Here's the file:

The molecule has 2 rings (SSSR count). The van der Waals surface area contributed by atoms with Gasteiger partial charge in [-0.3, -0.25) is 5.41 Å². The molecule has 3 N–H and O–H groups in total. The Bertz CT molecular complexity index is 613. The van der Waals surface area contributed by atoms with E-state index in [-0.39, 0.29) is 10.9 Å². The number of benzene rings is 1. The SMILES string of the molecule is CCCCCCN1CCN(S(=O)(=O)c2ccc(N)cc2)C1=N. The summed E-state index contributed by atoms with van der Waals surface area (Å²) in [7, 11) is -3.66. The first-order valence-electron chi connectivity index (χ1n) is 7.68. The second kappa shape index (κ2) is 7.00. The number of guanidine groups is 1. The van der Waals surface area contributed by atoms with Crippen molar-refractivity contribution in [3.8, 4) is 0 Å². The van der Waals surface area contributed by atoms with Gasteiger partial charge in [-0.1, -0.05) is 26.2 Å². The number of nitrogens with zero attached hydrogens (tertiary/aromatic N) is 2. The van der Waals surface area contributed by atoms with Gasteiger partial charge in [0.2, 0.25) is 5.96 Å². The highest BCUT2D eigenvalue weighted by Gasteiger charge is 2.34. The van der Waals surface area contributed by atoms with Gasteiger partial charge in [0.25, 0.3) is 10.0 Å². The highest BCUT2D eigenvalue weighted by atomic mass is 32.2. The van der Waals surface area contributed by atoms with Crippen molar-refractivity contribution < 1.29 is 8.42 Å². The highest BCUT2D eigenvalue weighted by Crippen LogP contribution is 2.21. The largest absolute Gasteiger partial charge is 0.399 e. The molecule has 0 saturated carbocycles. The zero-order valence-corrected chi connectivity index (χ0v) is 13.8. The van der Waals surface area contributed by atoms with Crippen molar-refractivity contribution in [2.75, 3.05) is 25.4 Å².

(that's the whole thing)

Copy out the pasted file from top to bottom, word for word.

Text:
The molecule has 2 rings (SSSR count). The van der Waals surface area contributed by atoms with Gasteiger partial charge in [-0.3, -0.25) is 5.41 Å². The molecule has 3 N–H and O–H groups in total. The Bertz CT molecular complexity index is 613. The van der Waals surface area contributed by atoms with E-state index in [-0.39, 0.29) is 10.9 Å². The number of benzene rings is 1. The SMILES string of the molecule is CCCCCCN1CCN(S(=O)(=O)c2ccc(N)cc2)C1=N. The summed E-state index contributed by atoms with van der Waals surface area (Å²) in [7, 11) is -3.66. The first-order valence-electron chi connectivity index (χ1n) is 7.68. The second kappa shape index (κ2) is 7.00. The number of guanidine groups is 1. The van der Waals surface area contributed by atoms with Crippen molar-refractivity contribution in [3.8, 4) is 0 Å². The van der Waals surface area contributed by atoms with Gasteiger partial charge in [-0.1, -0.05) is 26.2 Å². The number of nitrogens with zero attached hydrogens (tertiary/aromatic N) is 2. The van der Waals surface area contributed by atoms with Gasteiger partial charge in [0.2, 0.25) is 5.96 Å². The highest BCUT2D eigenvalue weighted by Gasteiger charge is 2.34. The van der Waals surface area contributed by atoms with Gasteiger partial charge in [0.25, 0.3) is 10.0 Å². The highest BCUT2D eigenvalue weighted by atomic mass is 32.2. The van der Waals surface area contributed by atoms with Crippen molar-refractivity contribution < 1.29 is 8.42 Å². The highest BCUT2D eigenvalue weighted by Crippen LogP contribution is 2.21. The largest absolute Gasteiger partial charge is 0.399 e. The molecule has 0 saturated carbocycles. The zero-order valence-corrected chi connectivity index (χ0v) is 13.8. The van der Waals surface area contributed by atoms with Crippen molar-refractivity contribution in [2.75, 3.05) is 25.4 Å².